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    Archive for March 26th, 2013

    We’ve spotted an uptick in a particular type of threat hitting Twitter uses in Japan. We call this threat the “browser crasher” after what it does: it causes the browser to “hang/crash”. To do this, the user has to be lured to visit a particular site with the JavaScript code. So long as the browser tries to open that site, the user will be unable to browse websites normally.

    How is this attack conducted? In this particular case, users were lured to the site using various Twitter messages. The messages of the tweets varied: some said the site was interesting, while others explicitly warned users not to click on it.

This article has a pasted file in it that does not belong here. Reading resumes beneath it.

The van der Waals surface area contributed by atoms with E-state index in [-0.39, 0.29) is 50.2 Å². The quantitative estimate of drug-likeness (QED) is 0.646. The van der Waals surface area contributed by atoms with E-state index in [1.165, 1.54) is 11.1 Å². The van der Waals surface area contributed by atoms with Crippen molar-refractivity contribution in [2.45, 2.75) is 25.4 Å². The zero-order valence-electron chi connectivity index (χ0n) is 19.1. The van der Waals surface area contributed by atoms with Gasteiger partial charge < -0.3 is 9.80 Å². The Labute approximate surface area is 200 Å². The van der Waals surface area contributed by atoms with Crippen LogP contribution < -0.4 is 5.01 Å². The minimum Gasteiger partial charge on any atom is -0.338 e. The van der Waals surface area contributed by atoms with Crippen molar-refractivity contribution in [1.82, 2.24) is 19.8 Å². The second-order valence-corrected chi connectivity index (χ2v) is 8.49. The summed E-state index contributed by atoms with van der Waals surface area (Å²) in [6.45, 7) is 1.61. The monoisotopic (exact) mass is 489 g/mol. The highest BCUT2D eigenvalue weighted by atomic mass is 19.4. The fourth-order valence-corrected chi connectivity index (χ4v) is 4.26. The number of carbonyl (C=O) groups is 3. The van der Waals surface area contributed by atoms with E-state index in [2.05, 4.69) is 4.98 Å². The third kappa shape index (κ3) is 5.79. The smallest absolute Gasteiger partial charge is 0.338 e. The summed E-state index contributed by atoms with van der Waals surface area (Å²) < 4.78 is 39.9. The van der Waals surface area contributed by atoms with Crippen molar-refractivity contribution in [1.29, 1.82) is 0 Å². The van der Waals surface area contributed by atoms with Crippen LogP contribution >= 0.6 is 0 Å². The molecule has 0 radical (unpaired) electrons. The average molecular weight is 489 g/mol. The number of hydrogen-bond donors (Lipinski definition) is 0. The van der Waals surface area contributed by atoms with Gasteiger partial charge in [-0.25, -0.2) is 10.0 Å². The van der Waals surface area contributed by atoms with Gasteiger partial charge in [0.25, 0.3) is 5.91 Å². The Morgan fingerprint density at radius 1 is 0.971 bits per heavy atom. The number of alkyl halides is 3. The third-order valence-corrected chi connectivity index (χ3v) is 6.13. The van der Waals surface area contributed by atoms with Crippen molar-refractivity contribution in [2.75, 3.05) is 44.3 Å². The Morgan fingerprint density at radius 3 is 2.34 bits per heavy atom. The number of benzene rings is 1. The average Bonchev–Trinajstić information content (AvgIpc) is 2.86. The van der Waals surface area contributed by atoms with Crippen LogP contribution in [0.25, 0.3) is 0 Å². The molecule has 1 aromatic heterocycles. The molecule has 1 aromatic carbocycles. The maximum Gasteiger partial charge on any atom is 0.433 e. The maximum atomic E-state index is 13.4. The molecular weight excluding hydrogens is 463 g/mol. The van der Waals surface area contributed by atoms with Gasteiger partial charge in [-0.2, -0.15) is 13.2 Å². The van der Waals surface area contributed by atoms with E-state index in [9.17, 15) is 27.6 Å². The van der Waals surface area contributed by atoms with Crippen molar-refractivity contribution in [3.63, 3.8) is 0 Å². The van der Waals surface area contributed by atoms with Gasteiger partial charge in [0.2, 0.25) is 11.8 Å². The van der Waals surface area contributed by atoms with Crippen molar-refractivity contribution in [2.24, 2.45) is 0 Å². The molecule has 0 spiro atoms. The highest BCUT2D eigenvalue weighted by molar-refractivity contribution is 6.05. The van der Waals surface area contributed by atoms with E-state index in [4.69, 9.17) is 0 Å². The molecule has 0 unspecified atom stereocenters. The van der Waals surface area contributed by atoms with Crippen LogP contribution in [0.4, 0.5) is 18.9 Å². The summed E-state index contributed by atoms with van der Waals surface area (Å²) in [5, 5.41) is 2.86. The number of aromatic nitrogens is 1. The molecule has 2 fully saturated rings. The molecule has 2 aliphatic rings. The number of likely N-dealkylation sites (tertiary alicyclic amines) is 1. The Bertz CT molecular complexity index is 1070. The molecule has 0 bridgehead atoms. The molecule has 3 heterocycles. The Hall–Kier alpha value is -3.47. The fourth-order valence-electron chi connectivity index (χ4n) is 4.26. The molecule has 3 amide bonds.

Twitter posts leading to “browser crasher” page

    Whatever the case, once users ended up on the site they would get the following popup on any JavaScript-enabled browser (which is to say, just about any browser on any operating system), like this iPhone:

    Pop-up on iPhone

    The message in Japanese tells users that they will not be able to get off the page, no matter what they do. Clicking the OK button will not be enough to get rid of the pop-up, as a new one will appear with exactly the same message. This pop-up will keep bothering the user and stop them from using the browser until they are able to get off the offending page.

    What the JavaScript does is actually quite simple. The JavaScript within the site contains the code to create a pop-up, as seen above. However, this code is placed inside an infinite loop – as soon as the user closes one alert, the code triggers again and opens another pop-up in a never-ending cycle that continues as long as the site is open.

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